The council released its most recent recommendation in July, which relates to the “distracted driving” ordinance. It recommended the removal of bicyclists from the distracted driving recommendations put forth by the Distracted Driving Study Group and from any ordinance update, which may come from these recommendations. (See Austin Monitor, Aug. 5)

In this case, it appears that staff and City Council did not implement the Bicycle Advisory Council’s recommendations. The ordinance that City Council adopted on Aug. 28 still applies to bicyclists. It will take effect on Jan. 1, 2015.

Transportation Department Senior Public Information Specialist Marissa Monroy told the Monitor that staff would be seeking Bicycle Advisory Council input on an update to the 2009 Bicycle Master Plan on which the City Council will ultimately vote.

Monroy said that staff would consult official boards and commissions, including the Planning Commission and Urban Transportation Commission, before taking the plan to the Bicycle Advisory Council for a recommendation. She added that staff hopes to bring the plan to City Council sometime in November.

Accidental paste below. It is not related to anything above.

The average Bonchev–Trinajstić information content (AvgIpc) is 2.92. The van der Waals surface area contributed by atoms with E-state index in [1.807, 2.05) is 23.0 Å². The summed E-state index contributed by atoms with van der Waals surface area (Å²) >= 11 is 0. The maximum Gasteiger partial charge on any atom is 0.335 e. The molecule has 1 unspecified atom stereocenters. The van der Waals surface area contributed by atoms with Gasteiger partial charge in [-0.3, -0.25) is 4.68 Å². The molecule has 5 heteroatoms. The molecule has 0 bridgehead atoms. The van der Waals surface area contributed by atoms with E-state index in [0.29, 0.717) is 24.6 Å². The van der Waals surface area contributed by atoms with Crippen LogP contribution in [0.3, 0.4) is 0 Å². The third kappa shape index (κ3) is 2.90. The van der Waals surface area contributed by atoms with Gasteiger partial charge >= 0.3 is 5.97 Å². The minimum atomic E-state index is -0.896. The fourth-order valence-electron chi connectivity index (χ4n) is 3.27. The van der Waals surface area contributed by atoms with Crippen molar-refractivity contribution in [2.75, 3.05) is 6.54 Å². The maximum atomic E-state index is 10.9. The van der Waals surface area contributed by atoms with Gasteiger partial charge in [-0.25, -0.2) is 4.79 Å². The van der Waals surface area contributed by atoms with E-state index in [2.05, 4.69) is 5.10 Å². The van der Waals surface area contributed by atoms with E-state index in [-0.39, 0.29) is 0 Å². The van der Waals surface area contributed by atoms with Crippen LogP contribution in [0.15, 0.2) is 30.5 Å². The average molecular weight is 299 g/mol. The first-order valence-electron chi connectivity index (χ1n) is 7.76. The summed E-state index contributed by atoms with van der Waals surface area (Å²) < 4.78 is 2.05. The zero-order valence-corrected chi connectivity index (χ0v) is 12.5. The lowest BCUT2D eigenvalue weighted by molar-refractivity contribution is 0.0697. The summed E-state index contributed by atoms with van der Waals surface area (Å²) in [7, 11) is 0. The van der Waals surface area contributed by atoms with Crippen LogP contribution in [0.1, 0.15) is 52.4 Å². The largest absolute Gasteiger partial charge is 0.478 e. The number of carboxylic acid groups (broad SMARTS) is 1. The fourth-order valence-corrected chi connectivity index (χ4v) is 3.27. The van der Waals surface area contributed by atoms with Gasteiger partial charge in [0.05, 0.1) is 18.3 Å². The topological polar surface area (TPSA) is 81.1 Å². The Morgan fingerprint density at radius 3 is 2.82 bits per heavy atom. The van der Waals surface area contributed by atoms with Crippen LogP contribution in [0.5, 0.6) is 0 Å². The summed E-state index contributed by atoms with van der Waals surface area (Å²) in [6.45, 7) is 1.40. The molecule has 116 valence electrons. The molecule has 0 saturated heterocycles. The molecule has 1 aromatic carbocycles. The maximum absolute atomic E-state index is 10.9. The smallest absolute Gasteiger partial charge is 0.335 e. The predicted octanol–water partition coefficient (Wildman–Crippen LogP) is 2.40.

Kase said he believes that implementing the Bicycle Master Plan will help the city keep up with population growth, which he sees as its greatest current challenge. “We’re playing some catch-up right now,” he said. “There’s a very good head of steam worked up to try to make all of this work for everybody.”

The Bicycle Master Plan, Kase said, is “connecting the dots on existing bike lanes and bike infrastructure.”

Another current policy issue that the Bicycle Advisory Council has released a recommendation on is the Urban Trails Master Plan. Its members wrote in June that the council supports the implementation of the plan “with the understanding that there will be a ranking for trails incorporated into the plan.”

The current draft of the plan does include a two-tiered ranking system that prioritizes trails based on a predetermined set of criteria. Kase said that, in his opinion, the draft satisfies the council’s recommendation, though he could not speak on behalf of the rest of its members.

Kase added, “The plan will provide a connecting link of off-street paved trails that are great for recreation and transportation.”

City Council began a public hearing on the plan on Aug. 29, though it has postponed the remainder of the hearing and any action until its regular meeting on Sept. 25.

Monroy said that staff is very happy with the relationship it has with the Bicycle Advisory Council, especially as it relates to making the streets of Austin less intimidating to potential cyclists.

“Going forward, we see that relationship only strengthening, with a lot of the bicycle initiatives that we have,” Monroy said. “We see that relationship being a really powerful one in the city.”

The Bicycle Advisory Council will hold its next meeting on Sept. 16 at 6 p.m. in the large conference room on the eighth floor of One Texas Center.